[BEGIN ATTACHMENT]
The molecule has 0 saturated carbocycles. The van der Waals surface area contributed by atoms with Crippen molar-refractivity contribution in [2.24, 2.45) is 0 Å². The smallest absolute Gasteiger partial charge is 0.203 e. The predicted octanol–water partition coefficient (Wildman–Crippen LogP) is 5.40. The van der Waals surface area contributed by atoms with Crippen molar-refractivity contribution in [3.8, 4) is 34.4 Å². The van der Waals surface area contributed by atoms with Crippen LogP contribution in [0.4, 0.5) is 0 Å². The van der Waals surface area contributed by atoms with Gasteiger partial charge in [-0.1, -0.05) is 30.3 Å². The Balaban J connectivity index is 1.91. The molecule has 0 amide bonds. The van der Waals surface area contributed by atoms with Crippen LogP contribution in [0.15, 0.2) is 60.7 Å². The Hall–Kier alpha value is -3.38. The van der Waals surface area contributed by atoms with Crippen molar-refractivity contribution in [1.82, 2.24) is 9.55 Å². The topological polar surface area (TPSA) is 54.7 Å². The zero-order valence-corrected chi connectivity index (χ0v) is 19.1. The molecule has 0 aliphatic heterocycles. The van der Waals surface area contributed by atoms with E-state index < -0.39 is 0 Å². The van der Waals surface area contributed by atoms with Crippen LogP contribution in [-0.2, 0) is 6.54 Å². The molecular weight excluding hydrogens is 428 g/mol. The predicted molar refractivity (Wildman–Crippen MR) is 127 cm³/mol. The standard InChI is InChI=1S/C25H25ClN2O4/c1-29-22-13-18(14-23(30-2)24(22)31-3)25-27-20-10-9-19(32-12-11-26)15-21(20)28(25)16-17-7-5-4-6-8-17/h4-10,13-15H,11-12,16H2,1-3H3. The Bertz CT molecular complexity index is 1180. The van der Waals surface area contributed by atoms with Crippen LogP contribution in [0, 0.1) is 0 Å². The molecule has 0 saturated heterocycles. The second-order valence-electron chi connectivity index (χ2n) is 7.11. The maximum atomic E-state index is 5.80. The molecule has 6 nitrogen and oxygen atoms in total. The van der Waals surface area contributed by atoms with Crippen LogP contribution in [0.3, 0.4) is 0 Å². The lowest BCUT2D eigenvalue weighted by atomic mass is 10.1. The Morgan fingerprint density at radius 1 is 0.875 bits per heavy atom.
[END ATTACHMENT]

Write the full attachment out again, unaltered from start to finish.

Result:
The molecule has 0 saturated carbocycles. The van der Waals surface area contributed by atoms with Crippen molar-refractivity contribution in [2.24, 2.45) is 0 Å². The smallest absolute Gasteiger partial charge is 0.203 e. The predicted octanol–water partition coefficient (Wildman–Crippen LogP) is 5.40. The van der Waals surface area contributed by atoms with Crippen molar-refractivity contribution in [3.8, 4) is 34.4 Å². The van der Waals surface area contributed by atoms with Crippen LogP contribution in [0.4, 0.5) is 0 Å². The van der Waals surface area contributed by atoms with Gasteiger partial charge in [-0.1, -0.05) is 30.3 Å². The Balaban J connectivity index is 1.91. The molecule has 0 amide bonds. The van der Waals surface area contributed by atoms with Crippen LogP contribution in [0.15, 0.2) is 60.7 Å². The Hall–Kier alpha value is -3.38. The van der Waals surface area contributed by atoms with Crippen molar-refractivity contribution in [1.82, 2.24) is 9.55 Å². The topological polar surface area (TPSA) is 54.7 Å². The zero-order valence-corrected chi connectivity index (χ0v) is 19.1. The molecule has 0 aliphatic heterocycles. The van der Waals surface area contributed by atoms with E-state index < -0.39 is 0 Å². The van der Waals surface area contributed by atoms with Crippen LogP contribution in [-0.2, 0) is 6.54 Å². The molecular weight excluding hydrogens is 428 g/mol. The predicted molar refractivity (Wildman–Crippen MR) is 127 cm³/mol. The standard InChI is InChI=1S/C25H25ClN2O4/c1-29-22-13-18(14-23(30-2)24(22)31-3)25-27-20-10-9-19(32-12-11-26)15-21(20)28(25)16-17-7-5-4-6-8-17/h4-10,13-15H,11-12,16H2,1-3H3. The Bertz CT molecular complexity index is 1180. The van der Waals surface area contributed by atoms with Crippen LogP contribution in [0, 0.1) is 0 Å². The molecule has 0 saturated heterocycles. The second-order valence-electron chi connectivity index (χ2n) is 7.11. The maximum atomic E-state index is 5.80. The molecule has 6 nitrogen and oxygen atoms in total. The van der Waals surface area contributed by atoms with Crippen LogP contribution in [0.3, 0.4) is 0 Å². The lowest BCUT2D eigenvalue weighted by atomic mass is 10.1. The Morgan fingerprint density at radius 1 is 0.875 bits per heavy atom.